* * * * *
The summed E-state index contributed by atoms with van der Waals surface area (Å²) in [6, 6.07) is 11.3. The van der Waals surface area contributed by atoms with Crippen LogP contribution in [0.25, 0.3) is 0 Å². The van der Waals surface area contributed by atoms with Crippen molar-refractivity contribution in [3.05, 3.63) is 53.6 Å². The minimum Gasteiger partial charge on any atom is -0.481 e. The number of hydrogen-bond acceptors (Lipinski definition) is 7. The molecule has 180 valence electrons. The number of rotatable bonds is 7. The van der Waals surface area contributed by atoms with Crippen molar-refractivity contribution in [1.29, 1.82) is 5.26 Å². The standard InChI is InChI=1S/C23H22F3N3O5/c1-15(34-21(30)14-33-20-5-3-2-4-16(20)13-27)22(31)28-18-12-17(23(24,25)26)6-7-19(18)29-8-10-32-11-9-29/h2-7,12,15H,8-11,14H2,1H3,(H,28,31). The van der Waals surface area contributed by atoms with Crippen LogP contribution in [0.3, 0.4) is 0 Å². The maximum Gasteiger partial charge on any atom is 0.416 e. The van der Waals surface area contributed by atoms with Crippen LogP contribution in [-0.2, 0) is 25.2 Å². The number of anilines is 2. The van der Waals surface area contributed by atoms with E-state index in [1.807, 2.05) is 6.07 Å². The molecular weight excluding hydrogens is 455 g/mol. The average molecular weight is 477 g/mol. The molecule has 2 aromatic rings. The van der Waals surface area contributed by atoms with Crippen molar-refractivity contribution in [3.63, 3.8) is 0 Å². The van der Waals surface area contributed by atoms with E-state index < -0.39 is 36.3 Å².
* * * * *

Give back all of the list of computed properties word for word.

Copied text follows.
The summed E-state index contributed by atoms with van der Waals surface area (Å²) in [6, 6.07) is 11.3. The van der Waals surface area contributed by atoms with Crippen LogP contribution in [0.25, 0.3) is 0 Å². The van der Waals surface area contributed by atoms with Crippen molar-refractivity contribution in [3.05, 3.63) is 53.6 Å². The minimum Gasteiger partial charge on any atom is -0.481 e. The number of hydrogen-bond acceptors (Lipinski definition) is 7. The molecule has 180 valence electrons. The number of rotatable bonds is 7. The van der Waals surface area contributed by atoms with Crippen molar-refractivity contribution in [1.29, 1.82) is 5.26 Å². The standard InChI is InChI=1S/C23H22F3N3O5/c1-15(34-21(30)14-33-20-5-3-2-4-16(20)13-27)22(31)28-18-12-17(23(24,25)26)6-7-19(18)29-8-10-32-11-9-29/h2-7,12,15H,8-11,14H2,1H3,(H,28,31). The van der Waals surface area contributed by atoms with Crippen LogP contribution in [0.3, 0.4) is 0 Å². The maximum Gasteiger partial charge on any atom is 0.416 e. The van der Waals surface area contributed by atoms with Crippen LogP contribution in [-0.2, 0) is 25.2 Å². The number of anilines is 2. The van der Waals surface area contributed by atoms with E-state index in [1.807, 2.05) is 6.07 Å². The molecular weight excluding hydrogens is 455 g/mol. The average molecular weight is 477 g/mol. The molecule has 2 aromatic rings. The van der Waals surface area contributed by atoms with Crippen molar-refractivity contribution in [3.63, 3.8) is 0 Å². The van der Waals surface area contributed by atoms with E-state index < -0.39 is 36.3 Å².